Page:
What does the expression “Time is a flat circle” mean?
The circular nature of the phrase is self-evident. In perspective, time can be either an ascending line or a descending line, and this phrase suggests that they are the same thing. From a scientific perspective, it is not possible to travel into one’s own past but only down memory lane which obscures one’s future (relative time). From a spiritual perspective this idea could represent reincarnation as eventuality eventually everyone will live every life.
The expression “time is a flat circle” refers to Nietzsche principle of eternal recurrence and concludes that an eternal return can be conceptualized as happening on a flat plane. This leads him to ask what underlying mechanism makes such cycles return in such manner rather than shuffling randomly.
It is the echo of a conscious being’s understanding that all moments of time share an unbounded beginning and end, and that periods to “destiny” or “fate” are illusory.
The analogy, “time is a circle,” refers to the cyclical nature of a ring. The outer edge, which represents our continuum in (what we call) physical space-time, has no beginning and no end. So what lies beyond that? Time as a finite entity only ends with death; so if it had been possible for him to have seen time as it really is then he should have perished long ago just from weariness at the sheer meaninglessness of life on Earth.
This expression is taken from a monologue given by the prisoner in season 1 of the popular American TV show, “Breaking Bad”.
The phrase is an allusion to one of Nietzsche’s most famous philosophical theories, known as eternal recurrence. As an atheist, Nietzsche didn’t believe in the Bible’s account of creation and that life ends with death and resurrection. Rather he believed that it repeated itself infinitely often-creating what he called “the great year”. Eternal recurrences would happen over and over again until they formed cycles or circles that represented time (hence the “flat circle”).
It is a quote from “True Detective” a neo-noir television drama series created by Nic Pizzolatto.
It’s an allusion to the philosophy of Nietzsche, who wrote “What you call time I call eternity.” An eternal circle has no beginning and it has no end, so that represents the idea of eternity.
Nietzsche’s argument for this was that if someone can look backwards, they could then see forwards also. So to accept his reasoning would be extrapolated as being equal parts backwardness & forwardsness which equals circularity (or flatness). He therefore constructs his thought experiment by asserting “Time is not linear,” and goes on to suggest there are many other dimensions of reality we cannot fully grasp.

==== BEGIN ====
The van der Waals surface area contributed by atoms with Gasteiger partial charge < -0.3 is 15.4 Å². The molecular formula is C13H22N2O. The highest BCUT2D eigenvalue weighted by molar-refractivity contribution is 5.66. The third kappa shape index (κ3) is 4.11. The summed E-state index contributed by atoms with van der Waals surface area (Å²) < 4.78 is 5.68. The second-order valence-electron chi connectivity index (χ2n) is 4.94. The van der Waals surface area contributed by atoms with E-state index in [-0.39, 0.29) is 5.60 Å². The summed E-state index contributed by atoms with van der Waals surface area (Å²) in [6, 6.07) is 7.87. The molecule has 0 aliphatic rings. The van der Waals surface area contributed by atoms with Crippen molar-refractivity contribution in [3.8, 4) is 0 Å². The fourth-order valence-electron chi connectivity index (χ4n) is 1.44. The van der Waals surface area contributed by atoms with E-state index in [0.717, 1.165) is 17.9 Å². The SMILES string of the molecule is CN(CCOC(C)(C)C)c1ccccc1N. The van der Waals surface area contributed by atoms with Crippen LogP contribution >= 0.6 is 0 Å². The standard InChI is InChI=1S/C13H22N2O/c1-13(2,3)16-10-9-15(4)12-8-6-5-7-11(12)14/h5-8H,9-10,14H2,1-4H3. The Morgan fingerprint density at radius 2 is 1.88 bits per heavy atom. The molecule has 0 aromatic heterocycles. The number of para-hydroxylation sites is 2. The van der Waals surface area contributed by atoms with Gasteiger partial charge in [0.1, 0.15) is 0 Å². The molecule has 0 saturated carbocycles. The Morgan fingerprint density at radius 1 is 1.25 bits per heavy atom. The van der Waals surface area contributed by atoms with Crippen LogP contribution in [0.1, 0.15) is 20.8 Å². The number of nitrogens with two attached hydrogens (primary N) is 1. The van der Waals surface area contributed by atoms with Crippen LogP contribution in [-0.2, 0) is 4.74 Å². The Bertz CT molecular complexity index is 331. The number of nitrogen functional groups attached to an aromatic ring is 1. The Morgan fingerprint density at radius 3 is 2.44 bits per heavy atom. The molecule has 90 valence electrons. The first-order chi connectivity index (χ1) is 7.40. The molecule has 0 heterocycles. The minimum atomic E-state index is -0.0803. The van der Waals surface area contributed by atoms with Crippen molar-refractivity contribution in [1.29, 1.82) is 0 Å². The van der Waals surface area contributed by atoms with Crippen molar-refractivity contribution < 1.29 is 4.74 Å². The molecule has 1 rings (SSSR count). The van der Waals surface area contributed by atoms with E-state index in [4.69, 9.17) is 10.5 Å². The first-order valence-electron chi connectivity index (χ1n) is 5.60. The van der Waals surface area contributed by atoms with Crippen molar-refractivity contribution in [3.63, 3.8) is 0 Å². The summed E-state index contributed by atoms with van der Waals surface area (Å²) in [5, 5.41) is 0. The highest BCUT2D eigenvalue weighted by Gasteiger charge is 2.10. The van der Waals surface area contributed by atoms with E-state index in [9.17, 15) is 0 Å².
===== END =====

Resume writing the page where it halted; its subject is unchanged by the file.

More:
It’s often said by people who like to talk in circles.
Time is a flat circle is a philosophical metaphor coined by the writer and director, Nic Pizzolatto, for his critically acclaimed HBO series, “True Detective.” The line was spoken in the first season. If you’ve spent much time pondering it’s meaning you may have come up with your own answer. And that might be the best answer anyone has yet (pun intended).
It means that time is cyclical and the future always morphs into the past.
The term “time is a flat circle” originates from Friedrich Nietzsche’s famous aphorism in Twilight of the Idols, “What then is time? If no one asks me, I know what it is – eternity.” His point was that if you don’t ask people who are outside of linear time what they think of it, their answer isn’t relevant. Nietzsche’s underlying concept was one drawn from Heraclitus, which states that everything changes and nothing remains still
Time is a flat circle means that in order to understand the present, you must look into the past. While literally any point in time can be seen as always being “now”, there are points of time which exhibit more relevance than others, depending on their distance from the present.
The phrase “time is a flat circle” was coined by author and philosopher Thomas Ligotti. It is based on the premise that history and significance emerge not from events themselves but through how we narrate them before moving to other topics. In this sense, rather than travelling endlessly forward in time, we are perpetually circling back due to our continual revisiting of past times.
The expression means that one will perpetually live through and relive the same events over and over again.
The idea is based on some of Nietzsche’s earlier thoughts with circular time, in which past recur as future, future presents itself as past but most often in a different context or variant for others to view. This is not to be taken literally because it does not match anything we know about scientific understanding of material reality; rather, it’s an abstraction from our intuition for connections between cause and effect based on fixed linear time (such direct consequences). Ironically he calls this “the heaviest weight.” Dude…consequences are always heavy!
Time is a flat circle – an analogy of simultaneity.
The expression can be read two ways: as a statement about the nature of time and as suggesting that actions cause consequences, which in turn cause those same actions. It’s circular time, for one big half-measure around the flagpole of life – in every moment from birth to death, what goes around comes around or what goes up must come down again.